Life Is Not Back To Normal

Plenty of people’s lives have already returned to normal (potentially even for a couple of months). However, even though the pandemic is on the mend, the overall economy is still not back to normal. The 7 day average of COVID-19 cases has fallen to just 23,162 which is the lowest reading since mid-June.

One example of life not being back to normal is the lack of a full return to offices. There is a lot of talk in the media about how workers don’t want to return, but employers need them back in the office. This is a hot topic because workers will return this summer and fall (workers will be brought back gradually). The 10 city average occupancy rate of offices was only 28.1% as of May 19th. That’s very slightly above the peak in October when no vaccines had been given out. That sounds crazy initially, but consider the fact that waiting another 2 months means the transmission risk will fall from low to minimal. If a company has had workers stay home for 14 months, another 2 months won’t hurt.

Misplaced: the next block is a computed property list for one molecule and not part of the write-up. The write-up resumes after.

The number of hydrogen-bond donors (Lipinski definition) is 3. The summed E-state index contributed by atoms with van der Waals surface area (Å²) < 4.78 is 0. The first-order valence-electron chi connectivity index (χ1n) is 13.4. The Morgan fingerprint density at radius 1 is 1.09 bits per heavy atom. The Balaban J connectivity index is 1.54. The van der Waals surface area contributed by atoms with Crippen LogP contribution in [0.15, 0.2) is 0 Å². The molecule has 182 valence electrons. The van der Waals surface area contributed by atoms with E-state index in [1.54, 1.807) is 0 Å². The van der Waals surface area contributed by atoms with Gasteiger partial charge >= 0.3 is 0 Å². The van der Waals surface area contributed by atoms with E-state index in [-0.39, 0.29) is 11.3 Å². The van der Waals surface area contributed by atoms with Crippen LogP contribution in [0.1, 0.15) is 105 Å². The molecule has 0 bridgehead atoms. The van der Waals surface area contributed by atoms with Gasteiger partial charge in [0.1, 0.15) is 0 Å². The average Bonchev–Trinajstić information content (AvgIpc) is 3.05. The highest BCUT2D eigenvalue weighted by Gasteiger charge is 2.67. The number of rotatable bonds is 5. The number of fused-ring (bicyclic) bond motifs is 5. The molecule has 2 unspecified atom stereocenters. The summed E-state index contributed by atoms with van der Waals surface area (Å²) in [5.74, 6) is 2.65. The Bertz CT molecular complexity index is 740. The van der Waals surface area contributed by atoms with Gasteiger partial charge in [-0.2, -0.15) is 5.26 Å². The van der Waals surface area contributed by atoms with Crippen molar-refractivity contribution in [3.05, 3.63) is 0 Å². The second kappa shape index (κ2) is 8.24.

Dallas has the highest office occupancy rate. It is 42.3%. Keep in mind, the rate is usually in the 90s. Even this relatively open city has room to improve. The lowest two cities were San Francisco and New York which were just 15.6% and 17%. There will potentially be a massive shift in these cities in the next 1-3 months. June should be the start of the shift.

The chart above looks a lot like the office occupancy chart for NYC. MTA bus ridership has stayed about 40% below its normal level. It’s actually below where it was in August even though the pandemic is nearly over. Specifically, in New York state there were about 500-700 new cases per day in August. The current 7-day average is 882. It’s obviously safer now since we have the vaccine. We don’t know what threshold will need to be hit for life to return to normalcy. Surely, that threshold will be hit this summer unless something unexpected occurs.

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